AWS Startups Blog

Building a VPC with the AWS Startup Kit

The AWS Startup Kit provides resources to help startups begin building applications on AWS. Included with the Startup Kit is a set of AWS CloudFormation templates that create fundamental cloud infrastructure building blocks. For purposes of this post, we’ll look at the building blocks that relate to an Amazon Virtual Private Cloud (Amazon VPC), a bastion host, and an (optional) relational database. The templates are available on GitHub at With respect to the above-mentioned building blocks, they create the following architecture:

vpc-architectureBefore you work with the templates, you should be familiar with basic VPC concepts.  If not, see the VPC documentation. The VPC template is the foundation for everything you build on AWS with the Startup Kit. It creates a VPC with the following network resources:

  • Two public subnets, which have routes to a public Internet gateway.
  • Two private subnets, which do NOT have routes to the public Internet gateway.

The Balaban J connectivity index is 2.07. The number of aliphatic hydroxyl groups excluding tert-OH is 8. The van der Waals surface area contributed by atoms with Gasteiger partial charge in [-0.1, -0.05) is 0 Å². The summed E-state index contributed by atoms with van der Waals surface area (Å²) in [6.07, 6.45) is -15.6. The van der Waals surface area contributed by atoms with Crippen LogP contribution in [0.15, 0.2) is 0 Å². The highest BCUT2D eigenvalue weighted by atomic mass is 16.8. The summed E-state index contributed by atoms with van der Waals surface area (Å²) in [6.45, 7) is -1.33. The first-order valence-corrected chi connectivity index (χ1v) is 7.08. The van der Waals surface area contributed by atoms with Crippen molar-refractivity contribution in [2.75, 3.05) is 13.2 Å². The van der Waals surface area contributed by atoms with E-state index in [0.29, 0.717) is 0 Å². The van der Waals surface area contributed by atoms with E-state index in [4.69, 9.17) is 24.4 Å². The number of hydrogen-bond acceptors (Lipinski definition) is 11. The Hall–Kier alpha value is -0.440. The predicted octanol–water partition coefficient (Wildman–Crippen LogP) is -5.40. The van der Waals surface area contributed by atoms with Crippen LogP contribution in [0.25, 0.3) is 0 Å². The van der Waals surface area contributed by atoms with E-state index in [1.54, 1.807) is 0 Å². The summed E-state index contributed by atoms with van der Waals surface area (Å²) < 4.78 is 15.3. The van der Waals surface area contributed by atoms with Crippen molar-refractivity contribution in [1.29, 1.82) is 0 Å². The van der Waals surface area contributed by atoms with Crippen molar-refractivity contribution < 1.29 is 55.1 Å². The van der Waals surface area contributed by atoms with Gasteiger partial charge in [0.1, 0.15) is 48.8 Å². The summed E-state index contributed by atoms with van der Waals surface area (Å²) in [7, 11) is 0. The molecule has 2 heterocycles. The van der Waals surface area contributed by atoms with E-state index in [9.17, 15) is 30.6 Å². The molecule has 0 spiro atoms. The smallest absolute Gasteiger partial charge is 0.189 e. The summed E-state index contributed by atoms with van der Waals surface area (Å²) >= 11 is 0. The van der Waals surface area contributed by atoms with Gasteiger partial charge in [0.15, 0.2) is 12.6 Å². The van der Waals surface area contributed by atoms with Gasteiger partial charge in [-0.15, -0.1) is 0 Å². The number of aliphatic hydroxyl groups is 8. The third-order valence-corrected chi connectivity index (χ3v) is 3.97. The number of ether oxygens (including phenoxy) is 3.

• A NAT Gateway to allow instances in private subnets to communicate with the public Internet, for example, to pull down patches and upgrades, and access AWS services that have public endpoints (though some AWS services may be accessed entirely privately).
  • Two route tables, one for public subnets and the other for private subnets.
  • Security groups for an app, load balancer, database, and bastion host.

The bastion host template creates a bastion host that provides SSH access to resources you place in private subnets for greater security. Resources placed in private subnets could include application instances, database instances, analytics clusters, and other resources you do not want to be discoverable via the public Internet. For example, along with enabling proper authentication and authorization controls, placing database instances in private subnets can help avoid security problems risked by exposing databases to the public Internet.

After you’ve created your VPC and bastion host, you can optionally create a relational database using the database template. Either a MySQL or PostgreSQL database is created in the Amazon Relational Database Service (Amazon RDS), which automates much of the heavy lifting of database setup and maintenance. Following best practices, the database is created in your VPC’s private subnets and is concealed from the public Internet.

The README of the GitHub repository has detailed template usage instructions.


Managing Your Infrastructure with CloudFormation